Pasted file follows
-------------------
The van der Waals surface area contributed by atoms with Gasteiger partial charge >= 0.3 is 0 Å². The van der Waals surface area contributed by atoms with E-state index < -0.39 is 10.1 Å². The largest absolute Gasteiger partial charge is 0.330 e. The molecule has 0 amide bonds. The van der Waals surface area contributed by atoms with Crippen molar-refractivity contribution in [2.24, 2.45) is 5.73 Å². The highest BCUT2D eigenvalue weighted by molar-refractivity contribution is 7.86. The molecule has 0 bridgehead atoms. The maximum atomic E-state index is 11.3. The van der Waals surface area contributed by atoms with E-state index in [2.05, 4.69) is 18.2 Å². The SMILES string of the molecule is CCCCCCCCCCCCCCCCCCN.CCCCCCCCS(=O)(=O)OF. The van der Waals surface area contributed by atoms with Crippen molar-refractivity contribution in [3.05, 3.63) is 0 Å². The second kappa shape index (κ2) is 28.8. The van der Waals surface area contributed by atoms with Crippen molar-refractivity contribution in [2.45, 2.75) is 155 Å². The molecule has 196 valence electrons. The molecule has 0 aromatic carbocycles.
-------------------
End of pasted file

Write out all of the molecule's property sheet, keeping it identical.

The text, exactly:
The van der Waals surface area contributed by atoms with Gasteiger partial charge >= 0.3 is 0 Å². The van der Waals surface area contributed by atoms with E-state index < -0.39 is 10.1 Å². The largest absolute Gasteiger partial charge is 0.330 e. The molecule has 0 amide bonds. The van der Waals surface area contributed by atoms with Crippen molar-refractivity contribution in [2.24, 2.45) is 5.73 Å². The highest BCUT2D eigenvalue weighted by molar-refractivity contribution is 7.86. The molecule has 0 bridgehead atoms. The maximum atomic E-state index is 11.3. The van der Waals surface area contributed by atoms with E-state index in [2.05, 4.69) is 18.2 Å². The SMILES string of the molecule is CCCCCCCCCCCCCCCCCCN.CCCCCCCCS(=O)(=O)OF. The van der Waals surface area contributed by atoms with Crippen molar-refractivity contribution in [3.05, 3.63) is 0 Å². The second kappa shape index (κ2) is 28.8. The van der Waals surface area contributed by atoms with Crippen molar-refractivity contribution in [2.45, 2.75) is 155 Å². The molecule has 196 valence electrons. The molecule has 0 aromatic carbocycles.